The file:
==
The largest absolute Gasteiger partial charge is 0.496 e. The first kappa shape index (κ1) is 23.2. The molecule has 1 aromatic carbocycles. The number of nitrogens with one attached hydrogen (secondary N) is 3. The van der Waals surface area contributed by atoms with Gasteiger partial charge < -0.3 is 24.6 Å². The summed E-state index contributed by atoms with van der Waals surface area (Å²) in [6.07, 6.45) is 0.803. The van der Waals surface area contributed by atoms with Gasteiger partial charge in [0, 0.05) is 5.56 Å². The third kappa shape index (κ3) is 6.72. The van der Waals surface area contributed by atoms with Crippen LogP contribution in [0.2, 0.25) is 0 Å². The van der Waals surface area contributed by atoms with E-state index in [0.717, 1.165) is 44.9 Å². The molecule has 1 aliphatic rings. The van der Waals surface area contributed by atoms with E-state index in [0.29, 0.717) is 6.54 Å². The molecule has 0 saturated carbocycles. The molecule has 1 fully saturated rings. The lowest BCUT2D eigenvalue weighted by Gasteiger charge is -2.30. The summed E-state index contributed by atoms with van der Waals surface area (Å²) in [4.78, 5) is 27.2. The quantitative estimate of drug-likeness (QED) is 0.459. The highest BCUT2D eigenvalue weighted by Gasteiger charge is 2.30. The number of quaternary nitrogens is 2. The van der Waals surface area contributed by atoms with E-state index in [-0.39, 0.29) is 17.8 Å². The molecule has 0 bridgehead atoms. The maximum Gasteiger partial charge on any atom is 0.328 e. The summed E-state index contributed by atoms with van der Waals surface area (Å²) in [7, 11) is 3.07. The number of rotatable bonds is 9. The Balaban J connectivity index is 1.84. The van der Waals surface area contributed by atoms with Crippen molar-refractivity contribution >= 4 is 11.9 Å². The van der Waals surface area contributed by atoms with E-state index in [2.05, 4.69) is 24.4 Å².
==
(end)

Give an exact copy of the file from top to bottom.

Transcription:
The largest absolute Gasteiger partial charge is 0.496 e. The first kappa shape index (κ1) is 23.2. The molecule has 1 aromatic carbocycles. The number of nitrogens with one attached hydrogen (secondary N) is 3. The van der Waals surface area contributed by atoms with Gasteiger partial charge < -0.3 is 24.6 Å². The summed E-state index contributed by atoms with van der Waals surface area (Å²) in [6.07, 6.45) is 0.803. The van der Waals surface area contributed by atoms with Gasteiger partial charge in [0, 0.05) is 5.56 Å². The third kappa shape index (κ3) is 6.72. The van der Waals surface area contributed by atoms with Crippen LogP contribution in [0.2, 0.25) is 0 Å². The van der Waals surface area contributed by atoms with E-state index in [0.717, 1.165) is 44.9 Å². The molecule has 1 aliphatic rings. The van der Waals surface area contributed by atoms with E-state index in [0.29, 0.717) is 6.54 Å². The molecule has 0 saturated carbocycles. The molecule has 1 fully saturated rings. The lowest BCUT2D eigenvalue weighted by Gasteiger charge is -2.30. The summed E-state index contributed by atoms with van der Waals surface area (Å²) in [4.78, 5) is 27.2. The quantitative estimate of drug-likeness (QED) is 0.459. The highest BCUT2D eigenvalue weighted by Gasteiger charge is 2.30. The number of quaternary nitrogens is 2. The van der Waals surface area contributed by atoms with E-state index in [-0.39, 0.29) is 17.8 Å². The molecule has 0 bridgehead atoms. The maximum Gasteiger partial charge on any atom is 0.328 e. The summed E-state index contributed by atoms with van der Waals surface area (Å²) in [7, 11) is 3.07. The number of rotatable bonds is 9. The Balaban J connectivity index is 1.84. The van der Waals surface area contributed by atoms with Crippen molar-refractivity contribution >= 4 is 11.9 Å². The van der Waals surface area contributed by atoms with E-state index in [2.05, 4.69) is 24.4 Å².